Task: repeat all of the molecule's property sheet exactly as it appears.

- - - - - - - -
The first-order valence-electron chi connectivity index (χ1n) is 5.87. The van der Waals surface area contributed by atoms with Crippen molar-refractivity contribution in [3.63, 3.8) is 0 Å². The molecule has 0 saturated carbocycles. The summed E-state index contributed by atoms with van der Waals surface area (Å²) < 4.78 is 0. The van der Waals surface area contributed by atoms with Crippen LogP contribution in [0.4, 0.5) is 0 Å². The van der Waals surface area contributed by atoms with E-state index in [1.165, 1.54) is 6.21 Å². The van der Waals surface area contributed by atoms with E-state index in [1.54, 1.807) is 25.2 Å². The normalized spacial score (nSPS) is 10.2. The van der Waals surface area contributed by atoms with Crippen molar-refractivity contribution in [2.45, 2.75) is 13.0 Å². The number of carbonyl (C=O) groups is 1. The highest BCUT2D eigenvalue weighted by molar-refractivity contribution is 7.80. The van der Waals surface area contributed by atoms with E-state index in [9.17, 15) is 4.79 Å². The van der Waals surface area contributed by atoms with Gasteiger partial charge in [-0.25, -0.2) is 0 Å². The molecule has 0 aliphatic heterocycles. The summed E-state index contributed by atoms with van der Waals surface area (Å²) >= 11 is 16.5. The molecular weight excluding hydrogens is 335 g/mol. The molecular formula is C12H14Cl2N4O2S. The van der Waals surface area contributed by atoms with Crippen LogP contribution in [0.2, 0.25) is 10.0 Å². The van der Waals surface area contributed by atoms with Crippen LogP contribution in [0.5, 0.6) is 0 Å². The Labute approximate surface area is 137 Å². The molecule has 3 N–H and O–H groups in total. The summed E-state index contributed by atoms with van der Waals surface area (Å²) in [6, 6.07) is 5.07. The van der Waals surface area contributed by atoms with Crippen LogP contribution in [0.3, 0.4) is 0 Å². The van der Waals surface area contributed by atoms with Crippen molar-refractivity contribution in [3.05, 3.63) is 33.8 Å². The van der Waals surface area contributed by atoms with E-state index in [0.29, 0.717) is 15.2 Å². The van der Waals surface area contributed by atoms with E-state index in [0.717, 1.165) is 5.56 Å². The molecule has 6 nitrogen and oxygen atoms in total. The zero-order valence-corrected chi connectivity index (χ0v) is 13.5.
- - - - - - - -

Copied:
The first-order valence-electron chi connectivity index (χ1n) is 5.87. The van der Waals surface area contributed by atoms with Crippen molar-refractivity contribution in [3.63, 3.8) is 0 Å². The molecule has 0 saturated carbocycles. The summed E-state index contributed by atoms with van der Waals surface area (Å²) < 4.78 is 0. The van der Waals surface area contributed by atoms with Crippen LogP contribution in [0.4, 0.5) is 0 Å². The van der Waals surface area contributed by atoms with E-state index in [1.165, 1.54) is 6.21 Å². The van der Waals surface area contributed by atoms with E-state index in [1.54, 1.807) is 25.2 Å². The normalized spacial score (nSPS) is 10.2. The van der Waals surface area contributed by atoms with Crippen molar-refractivity contribution in [2.45, 2.75) is 13.0 Å². The number of carbonyl (C=O) groups is 1. The highest BCUT2D eigenvalue weighted by molar-refractivity contribution is 7.80. The van der Waals surface area contributed by atoms with E-state index in [9.17, 15) is 4.79 Å². The van der Waals surface area contributed by atoms with Gasteiger partial charge in [-0.25, -0.2) is 0 Å². The molecule has 0 aliphatic heterocycles. The summed E-state index contributed by atoms with van der Waals surface area (Å²) >= 11 is 16.5. The molecular weight excluding hydrogens is 335 g/mol. The molecular formula is C12H14Cl2N4O2S. The van der Waals surface area contributed by atoms with Crippen LogP contribution in [0.2, 0.25) is 10.0 Å². The van der Waals surface area contributed by atoms with Crippen LogP contribution in [0.5, 0.6) is 0 Å². The Labute approximate surface area is 137 Å². The molecule has 3 N–H and O–H groups in total. The summed E-state index contributed by atoms with van der Waals surface area (Å²) in [6, 6.07) is 5.07. The van der Waals surface area contributed by atoms with Crippen LogP contribution in [0.3, 0.4) is 0 Å². The van der Waals surface area contributed by atoms with Crippen molar-refractivity contribution in [3.05, 3.63) is 33.8 Å². The van der Waals surface area contributed by atoms with E-state index in [0.29, 0.717) is 15.2 Å². The van der Waals surface area contributed by atoms with E-state index in [0.717, 1.165) is 5.56 Å². The molecule has 6 nitrogen and oxygen atoms in total. The zero-order valence-corrected chi connectivity index (χ0v) is 13.5.